That’s the action as Coates intended it to be performed. But when the play was submitted for licensing in October 1945, it was deemed to be ‘most amusing’ with only one problematic sequence: as usual, the Lord Chamberlain’s reader objected to the spanking scene, and also to a subsequent dialog reference to it. ‘I think any suggestion of assault is quite unnecessary, and should be removed,’ he wrote. ‘The “struggle” should be allowed to suggest no more than an attempt to kiss her.’ On that basis, the censor opened negotiations with the producers, and the outcome was that Coates met with the officials on November 2 and agreed to a modified version of the scene, in which Allan chases Elizabeth offstage, leaving the door open, after which ‘there is the sound of someone being slapped’. A handwritten amendment to that effect was duly stapled into the Lord Chamberlain’s copy of the script, and the play was licensed the same day.
That meeting with Coates also resulted in the withdrawal of the censor’s objection to Allan’s later mention of the spanking, no doubt because what he says is imprecise and the action alluded to had been made correspondingly imprecise by being moved offstage. That’s lucky, because it’s a piquant reference that the reader had obviously misunderstood. ‘I might have got five years if I’d done what I meant to do,’ Allan says a few minutes into the third act. The reader somehow took this to mean that the ‘assault’ didn’t actually take place – except of course that Elizabeth does get spanked, even in the amended scene. The line implies, instead, that she was lucky to get only what she did get, and not something worse that could have landed him in serious trouble. And surely that can only mean that his intention had been to lift her skirt and spank her on her panties!
The play opened at the Cambridge Arts Theatre on December 3. The production broke for Christmas, then had a short tour in February before opening at the Lyric Theatre, Hammersmith, on March 12. It ran there for 28 performances, which was a considerable success in those days, closing on April 6. Then after another break it embarked on an eleven-week tour of Britain from Llandudno to Huddersfield and from Edinburgh to Wimbledon. Throughout all that run, from December 1945 to July 1946, Allan was played by Nigel Patrick, but the role of Elizabeth was recast twice. In Cambridge, she was Ninka Dolega, who later married the veteran character actor Peter Copley. Here she is with Nigel Patrick in the Cambridge performances:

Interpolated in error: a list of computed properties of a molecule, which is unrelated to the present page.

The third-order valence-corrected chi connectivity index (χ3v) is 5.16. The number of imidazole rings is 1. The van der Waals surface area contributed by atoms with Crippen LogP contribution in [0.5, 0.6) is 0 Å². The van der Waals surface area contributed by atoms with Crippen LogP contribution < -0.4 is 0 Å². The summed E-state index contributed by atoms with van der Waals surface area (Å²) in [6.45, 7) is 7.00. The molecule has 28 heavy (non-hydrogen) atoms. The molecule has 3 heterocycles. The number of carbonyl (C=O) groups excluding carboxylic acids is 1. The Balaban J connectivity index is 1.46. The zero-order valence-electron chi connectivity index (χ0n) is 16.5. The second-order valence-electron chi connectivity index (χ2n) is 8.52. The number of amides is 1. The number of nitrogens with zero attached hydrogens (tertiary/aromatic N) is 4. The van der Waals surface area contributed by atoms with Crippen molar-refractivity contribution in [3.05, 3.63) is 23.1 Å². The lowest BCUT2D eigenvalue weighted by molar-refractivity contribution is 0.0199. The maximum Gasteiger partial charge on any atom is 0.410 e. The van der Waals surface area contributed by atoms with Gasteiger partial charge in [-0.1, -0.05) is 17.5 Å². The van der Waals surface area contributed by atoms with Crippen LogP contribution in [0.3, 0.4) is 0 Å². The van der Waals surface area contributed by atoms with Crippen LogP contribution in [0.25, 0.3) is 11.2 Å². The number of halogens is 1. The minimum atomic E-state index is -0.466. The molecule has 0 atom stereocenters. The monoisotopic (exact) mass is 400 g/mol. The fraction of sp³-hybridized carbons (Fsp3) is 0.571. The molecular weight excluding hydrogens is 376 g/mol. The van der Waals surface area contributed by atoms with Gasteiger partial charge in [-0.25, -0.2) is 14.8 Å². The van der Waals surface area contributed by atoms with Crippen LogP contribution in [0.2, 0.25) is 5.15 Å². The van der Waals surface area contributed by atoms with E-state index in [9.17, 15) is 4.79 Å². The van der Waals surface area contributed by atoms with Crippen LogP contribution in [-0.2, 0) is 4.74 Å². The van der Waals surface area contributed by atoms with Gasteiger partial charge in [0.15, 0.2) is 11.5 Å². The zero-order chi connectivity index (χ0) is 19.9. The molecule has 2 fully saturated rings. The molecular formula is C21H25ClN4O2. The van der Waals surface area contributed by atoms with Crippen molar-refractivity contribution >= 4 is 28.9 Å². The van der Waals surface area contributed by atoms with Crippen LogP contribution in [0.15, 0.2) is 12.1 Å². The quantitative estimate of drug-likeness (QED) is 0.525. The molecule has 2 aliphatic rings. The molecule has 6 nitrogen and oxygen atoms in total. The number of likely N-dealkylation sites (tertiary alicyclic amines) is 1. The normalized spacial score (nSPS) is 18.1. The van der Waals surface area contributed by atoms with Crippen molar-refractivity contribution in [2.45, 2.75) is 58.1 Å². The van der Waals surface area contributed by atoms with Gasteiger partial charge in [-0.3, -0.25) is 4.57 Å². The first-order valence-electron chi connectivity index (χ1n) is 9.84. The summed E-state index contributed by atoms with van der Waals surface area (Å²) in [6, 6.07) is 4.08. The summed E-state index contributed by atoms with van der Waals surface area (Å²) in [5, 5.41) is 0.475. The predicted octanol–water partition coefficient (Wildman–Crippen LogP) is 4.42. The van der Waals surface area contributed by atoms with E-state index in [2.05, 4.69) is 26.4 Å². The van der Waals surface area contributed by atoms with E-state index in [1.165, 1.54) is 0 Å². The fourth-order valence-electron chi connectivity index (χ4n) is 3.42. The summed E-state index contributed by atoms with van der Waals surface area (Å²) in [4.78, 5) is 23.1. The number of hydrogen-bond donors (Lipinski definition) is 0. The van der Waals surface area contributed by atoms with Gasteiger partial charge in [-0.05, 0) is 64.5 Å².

By the time of the pre-London tour, the character was being embodied by Sheila Sim, who had recently become Mrs Richard Attenborough:
She stayed with the production until it left London, whereupon Joan Seton took over for the second, longer tour:
And let’s be clear about one thing. The phrase in the amended stage direction, ‘the sound of someone being slapped’, just might refer to the impact of feminine hand on masculine face, which perhaps explains the censor’s belief that the ‘assault’ had been forestalled. But in the production there was absolutely no ambiguity about what was happening. The ‘slapping’ (a word then used as a polite synonym for ‘spanking’) was certainly being done to Elizabeth’s nether regions, and realistic squealing could be heard from offstage; one reviewer even described the sounds as the highlight of the play!
One little thing did change after the London run: the period setting, originally 1965, was put forward another ten years to 1975 – perhaps in the hope of extending the play’s longer-term life expectancy in repertory and amateur productions. In practise, it lasted for fifteen years.
Liverpool Playhouse picked it up in the fall of 1946, and it was released for amateur production the following year. There followed a modest but respectable run of productions, notably including one at Birmingham Repertory Theatre in November 1949, in which the great actor John Neville spanked Caroline Hooper, whom he then proceeded to marry the following month. 1957 saw an amateur production in Geneva and a television version in Australia, the latter with James Condon as Allan and, as Elizabeth, that year’s Miss New South Wales, Janette Craig:
It was broadcast live in Sydney on April 9, and filmed for a subsequent showing in Melbourne, so there’s a slim chance the footage might still be in existence. Who knows, the production might even have evaded the Lord Chamberlain’s edict and presented the spanking onscreen!
But Tomorrow’s Child was nearing the end of its lifespan. The last known production was at Dundee Rep in April 1961, just after the march of time crossed the halfway line between 1945, when the play was written, and 1975, when it was set. And by then, all those late Forties fears about state control and creeping bureaucracy seemed less pressing anyway. After all, nothing goes out of date quicker than the future!